Combined with great safety standards, we reckon a new or used Corolla is probably the ideal first car. Not too expensive, not too big, not too small, with plenty of spare parts available. As for price, the Red Book range on a 2010 Corolla Ascent is $5,800 to $7,400.
Alternatives: The Mazda 3 is another great small car, at a similar price point to the Toyota Corolla.
Falcon or Commodore (the best first sedan)
Yes, the Ford Falcon and Holden Commodore are different cars, but they’re similar enough for our purposes. The Falcon and Commodore are classic, Australian-built cars that millions learnt to drive on. They’re big, and have terrible petrol consumption, but they’re reliable and easy to repair, with a strong parts market.
Both cars are now discontinued, with the last models made in around 2017. However, these were some of Australia’s best selling cars for 40+ years, so you won’t have trouble finding one to purchase second hand.
The second hand price of these cars varies wildly with the year of manufacture, features, and mileage. As an example of what you’d spend, the Red Book value on a typical 2010 VE Commodore is $4,600 to $6,100, while a 2010 XT Falcon is $4,400 to $5,800.
Alternatives: If you’re not keen on a Falcon or Commodore, the best alternative is the Toyota Camry, sharing most of the benefits.
Kia Sportage (the best first SUV)
If you’re after a first car with a little more space, a midsize SUV is probably your best bet. Station wagons are fast becoming a thing of the past, with the Australian public trading a larger boot for higher clearance.
The Kia Sportage has been up there with the best midsize SUV for decades. While there are plenty of other models around, the Sportage has had strong Australian sales throughout its life, resulting in a healthy used and parts market, which you’ll appreciate if something goes wrong.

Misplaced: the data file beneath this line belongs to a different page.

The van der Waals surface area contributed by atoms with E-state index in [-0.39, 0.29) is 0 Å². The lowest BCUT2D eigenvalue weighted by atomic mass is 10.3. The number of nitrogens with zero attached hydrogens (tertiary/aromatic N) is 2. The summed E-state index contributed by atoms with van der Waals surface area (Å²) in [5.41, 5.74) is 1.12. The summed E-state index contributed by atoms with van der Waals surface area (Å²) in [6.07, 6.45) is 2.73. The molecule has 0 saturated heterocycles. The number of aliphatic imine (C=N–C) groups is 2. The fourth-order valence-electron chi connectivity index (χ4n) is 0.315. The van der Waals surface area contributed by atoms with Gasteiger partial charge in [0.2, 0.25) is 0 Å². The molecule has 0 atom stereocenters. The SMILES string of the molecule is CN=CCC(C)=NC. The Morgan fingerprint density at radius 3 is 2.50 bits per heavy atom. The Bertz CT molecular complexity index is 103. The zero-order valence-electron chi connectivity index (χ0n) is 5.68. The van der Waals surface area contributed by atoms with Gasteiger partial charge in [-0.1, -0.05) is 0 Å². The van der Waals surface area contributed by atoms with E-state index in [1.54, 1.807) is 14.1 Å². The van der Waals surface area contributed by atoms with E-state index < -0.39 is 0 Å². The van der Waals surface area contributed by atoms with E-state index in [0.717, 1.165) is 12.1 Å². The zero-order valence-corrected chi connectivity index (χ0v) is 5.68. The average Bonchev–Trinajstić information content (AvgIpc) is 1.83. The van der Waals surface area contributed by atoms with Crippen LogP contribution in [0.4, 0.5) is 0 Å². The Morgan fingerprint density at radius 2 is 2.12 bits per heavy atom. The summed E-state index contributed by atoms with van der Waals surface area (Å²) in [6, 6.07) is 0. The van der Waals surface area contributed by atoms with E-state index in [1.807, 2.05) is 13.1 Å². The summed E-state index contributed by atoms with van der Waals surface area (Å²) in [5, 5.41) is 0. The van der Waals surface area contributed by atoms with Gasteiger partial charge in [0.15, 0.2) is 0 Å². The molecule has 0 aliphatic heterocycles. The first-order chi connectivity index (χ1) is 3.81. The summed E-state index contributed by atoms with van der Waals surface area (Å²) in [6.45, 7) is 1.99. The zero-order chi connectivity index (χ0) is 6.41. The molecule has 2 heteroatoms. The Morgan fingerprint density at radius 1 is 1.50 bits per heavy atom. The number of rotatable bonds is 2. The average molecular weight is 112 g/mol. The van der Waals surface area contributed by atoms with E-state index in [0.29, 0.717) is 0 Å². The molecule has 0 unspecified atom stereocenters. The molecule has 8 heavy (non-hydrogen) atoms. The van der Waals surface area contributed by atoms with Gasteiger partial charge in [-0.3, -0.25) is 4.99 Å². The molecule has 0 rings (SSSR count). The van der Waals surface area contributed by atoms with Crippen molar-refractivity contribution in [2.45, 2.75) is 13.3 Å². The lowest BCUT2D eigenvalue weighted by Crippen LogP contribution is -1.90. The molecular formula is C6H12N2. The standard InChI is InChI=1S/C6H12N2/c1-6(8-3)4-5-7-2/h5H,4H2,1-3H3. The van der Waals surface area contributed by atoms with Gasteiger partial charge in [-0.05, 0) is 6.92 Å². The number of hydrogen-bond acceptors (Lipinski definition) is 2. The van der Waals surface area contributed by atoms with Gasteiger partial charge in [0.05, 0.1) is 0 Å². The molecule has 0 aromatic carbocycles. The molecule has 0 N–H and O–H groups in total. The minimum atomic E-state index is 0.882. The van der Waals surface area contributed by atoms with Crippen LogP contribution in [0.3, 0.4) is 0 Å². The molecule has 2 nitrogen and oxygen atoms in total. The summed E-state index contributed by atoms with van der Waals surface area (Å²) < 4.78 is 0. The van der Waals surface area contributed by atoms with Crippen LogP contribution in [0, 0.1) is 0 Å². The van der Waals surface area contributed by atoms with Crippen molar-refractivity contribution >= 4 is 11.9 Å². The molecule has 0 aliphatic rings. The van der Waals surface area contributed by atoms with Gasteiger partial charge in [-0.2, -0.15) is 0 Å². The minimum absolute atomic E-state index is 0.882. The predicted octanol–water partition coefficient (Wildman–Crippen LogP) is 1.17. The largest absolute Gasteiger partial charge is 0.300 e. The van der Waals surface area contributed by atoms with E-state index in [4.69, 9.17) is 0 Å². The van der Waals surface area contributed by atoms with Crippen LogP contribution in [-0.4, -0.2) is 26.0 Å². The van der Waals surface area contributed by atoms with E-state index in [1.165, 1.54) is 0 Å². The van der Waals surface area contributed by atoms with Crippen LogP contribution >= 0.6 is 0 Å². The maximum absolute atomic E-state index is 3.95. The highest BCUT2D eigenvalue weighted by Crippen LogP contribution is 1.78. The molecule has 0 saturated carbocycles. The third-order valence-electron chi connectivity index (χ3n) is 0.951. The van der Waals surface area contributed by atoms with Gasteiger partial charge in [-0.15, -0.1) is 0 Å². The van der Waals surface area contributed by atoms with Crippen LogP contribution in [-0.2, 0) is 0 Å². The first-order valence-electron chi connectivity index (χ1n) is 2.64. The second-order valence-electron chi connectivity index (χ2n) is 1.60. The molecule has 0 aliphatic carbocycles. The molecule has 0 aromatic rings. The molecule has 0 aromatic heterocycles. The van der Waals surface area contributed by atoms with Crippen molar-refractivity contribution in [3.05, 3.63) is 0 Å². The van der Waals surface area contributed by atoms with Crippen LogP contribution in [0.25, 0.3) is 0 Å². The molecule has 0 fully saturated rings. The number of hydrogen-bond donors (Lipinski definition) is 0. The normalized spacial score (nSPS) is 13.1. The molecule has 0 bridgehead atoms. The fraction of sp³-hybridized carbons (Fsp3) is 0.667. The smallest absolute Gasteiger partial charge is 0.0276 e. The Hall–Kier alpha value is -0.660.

As for the second hand price, the Red Book value for a 2010 Kia Sportage Si is between $7,500 and $9,900.
Alternatives: It’s hard to go past the Toyota RAV4, which was one of the first ever compact crossover SUVs made, back in 1996. There’s a strong used market, but the new models are pretty amazing machines.
Toyota Hilux (the best first ute)
If the person you’re buying a first car for happens to be a tradie, or is simply in need of a ute, then it’s hard to go past Australia’s best selling ‘car’, the Toyota Hilux. To be fair though, with the amount of varieties of Hilux, you could almost consider it 6 different models at the same time.
For a first car, the best option would be one of the single cab Workmate models. When new, these models are still on the cheaper end of the ute market. Whether you buy new or used, Hiluxs’ have a decent resale value, and are easy to maintain – yourself or otherwise.
If you’re looking at the used market, the Red Book value for a 2010 dual cab Workmate manual is $9,600 to $11,400. As with new Hiluxs, there are a lot of models available at as much as four times that price!
Alternatives: Australia has a very healthy ute market, so it’s tricky to find just one! The Nissan Navara or Mitsubishi Triton are both strong competitors to the Hilux.
Alternatives to buying a first car
No matter which car you might choose as a first car, you’re looking at least $5,000-$10,000 upfront for a reasonably new and safe car. Add rego and insurance, plus the chance that an inexperienced driver might write it off, and you’re looking at a pretty large bill.
The best alternative is to learn to get by without a car at all. Tens of thousands of Australians already do it with a combination of public transport and GoGet. They don’t pay the costs of owning a car, but they have access to thousands of vehicles across the country!
Learn more about GoGet to see if it suits you and your family.